Theme_Keyword: foodweb
Theme_Keyword: biology
Theme:
Theme_Keyword_Thesaurus: ISO 19115 Topic Category
Theme_Keyword: biota
Theme_Keyword: environment
Theme_Keyword: inlandWaters
Theme_Keyword: 002
Theme_Keyword: 007
Theme_Keyword: 012
Place:
Place_Keyword_Thesaurus:
Department of Commerce, 1995, Countries, Dependencies, Areas of Special Sovereignty, and Their Principal Administrative Divisions, Federal Information Processing Standard (FIPS) 10-4, Washington, DC, National Institute of Standards and Technology
Place_Keyword: United States
Place_Keyword: US
Place:
Place_Keyword_Thesaurus:
U.S. Department of Commerce, 1987, Codes for the identification of the States, the District of Columbia and the outlying areas of the United States, and associated areas (Federal Information Processing Standard 5-2): Washington, DC, NIST
Place_Keyword: Florida
Place_Keyword: FL
Place:
Place_Keyword_Thesaurus:
Department of Commerce, 1990, Counties and Equivalent Entities of the United States, Its Possessions, and Associated Areas, FIPS 6-3, Washington, DC, National Institute of Standards and Technology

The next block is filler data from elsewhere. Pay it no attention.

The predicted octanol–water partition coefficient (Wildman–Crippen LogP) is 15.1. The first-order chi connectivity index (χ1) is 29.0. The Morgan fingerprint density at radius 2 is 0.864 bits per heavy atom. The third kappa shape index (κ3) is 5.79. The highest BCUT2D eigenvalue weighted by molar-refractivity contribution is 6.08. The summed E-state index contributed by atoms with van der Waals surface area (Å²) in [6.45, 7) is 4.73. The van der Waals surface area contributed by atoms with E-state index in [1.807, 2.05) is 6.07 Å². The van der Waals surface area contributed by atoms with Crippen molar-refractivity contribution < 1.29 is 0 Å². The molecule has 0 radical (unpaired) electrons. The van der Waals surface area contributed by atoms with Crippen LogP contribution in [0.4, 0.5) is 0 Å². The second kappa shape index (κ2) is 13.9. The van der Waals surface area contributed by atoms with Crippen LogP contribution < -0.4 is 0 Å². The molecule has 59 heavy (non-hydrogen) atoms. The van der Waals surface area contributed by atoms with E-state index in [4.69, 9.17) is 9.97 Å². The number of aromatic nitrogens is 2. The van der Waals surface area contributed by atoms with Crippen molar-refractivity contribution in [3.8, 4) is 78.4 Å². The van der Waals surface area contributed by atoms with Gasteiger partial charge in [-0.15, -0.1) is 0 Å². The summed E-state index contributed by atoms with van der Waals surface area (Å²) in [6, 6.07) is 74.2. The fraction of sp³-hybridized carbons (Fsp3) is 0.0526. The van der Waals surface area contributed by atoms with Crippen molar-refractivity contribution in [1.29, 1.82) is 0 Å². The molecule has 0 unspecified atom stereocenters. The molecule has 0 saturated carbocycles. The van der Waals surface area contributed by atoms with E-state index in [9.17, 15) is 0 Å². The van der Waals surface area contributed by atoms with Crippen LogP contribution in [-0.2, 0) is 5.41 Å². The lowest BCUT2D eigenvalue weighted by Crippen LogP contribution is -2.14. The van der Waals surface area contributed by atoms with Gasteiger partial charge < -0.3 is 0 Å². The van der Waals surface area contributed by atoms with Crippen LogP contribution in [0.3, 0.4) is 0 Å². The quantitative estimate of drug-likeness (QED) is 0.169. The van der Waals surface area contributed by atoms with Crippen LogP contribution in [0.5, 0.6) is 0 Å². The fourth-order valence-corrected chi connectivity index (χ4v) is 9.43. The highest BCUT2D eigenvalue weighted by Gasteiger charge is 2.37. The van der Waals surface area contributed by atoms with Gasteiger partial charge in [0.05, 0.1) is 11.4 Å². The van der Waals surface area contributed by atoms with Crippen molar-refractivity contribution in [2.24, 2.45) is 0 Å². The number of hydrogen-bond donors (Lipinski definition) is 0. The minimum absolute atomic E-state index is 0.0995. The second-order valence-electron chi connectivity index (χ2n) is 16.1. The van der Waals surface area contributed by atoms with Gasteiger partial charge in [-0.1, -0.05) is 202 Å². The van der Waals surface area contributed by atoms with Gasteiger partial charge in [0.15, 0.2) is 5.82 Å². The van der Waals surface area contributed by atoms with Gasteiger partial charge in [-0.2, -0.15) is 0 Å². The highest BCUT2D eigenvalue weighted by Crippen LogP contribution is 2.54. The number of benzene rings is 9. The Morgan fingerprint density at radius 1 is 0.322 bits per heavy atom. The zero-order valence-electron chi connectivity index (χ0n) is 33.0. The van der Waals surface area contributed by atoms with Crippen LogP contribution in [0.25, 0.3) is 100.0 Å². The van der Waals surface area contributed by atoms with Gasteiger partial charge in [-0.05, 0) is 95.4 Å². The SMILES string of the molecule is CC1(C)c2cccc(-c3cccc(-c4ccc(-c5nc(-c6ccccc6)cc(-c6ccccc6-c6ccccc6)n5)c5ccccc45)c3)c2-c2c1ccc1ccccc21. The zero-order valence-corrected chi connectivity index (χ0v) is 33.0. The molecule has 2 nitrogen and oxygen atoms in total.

Place_Keyword: Miami-Dade County
Place:
Place_Keyword_Thesaurus: USGS Geographic Names Information System
Place_Keyword: Everglades National Park
Place_Keyword: Shark River Slough
Place_Keyword: Taylor Slough
Place:
Place_Keyword_Thesaurus: none
Place_Keyword: Central Everglades
Access_Constraints: none
Use_Constraints: none
Point_of_Contact:
Contact_Information:
Contact_Person_Primary:
Contact_Person: Joel Trexler
Contact_Organization:
Florida International University, Department of Biological Sciences
Contact_Address:
Address_Type: mailing address
Address: 11208 S.W. 8th Street
City: Miami
State_or_Province: FL
Postal_Code: 33199
Country: USA
Contact_Voice_Telephone: 305 348-1966
Contact_Facsimile_Telephone: 305 348-4032
Contact_Electronic_Mail_Address: trexlerj@fiu.edu
Data_Set_Credit:
Support provided by: Florida Dept. of Environmental Protection, Dr. Tom Atkeson; Florida International University; U. S. National Park Service; USGS-Biological Resources Division
Cross_Reference:
Citation_Information:
Originator:
Loftus, W. F.

Trexler, J. C.

Publication_Date: 2002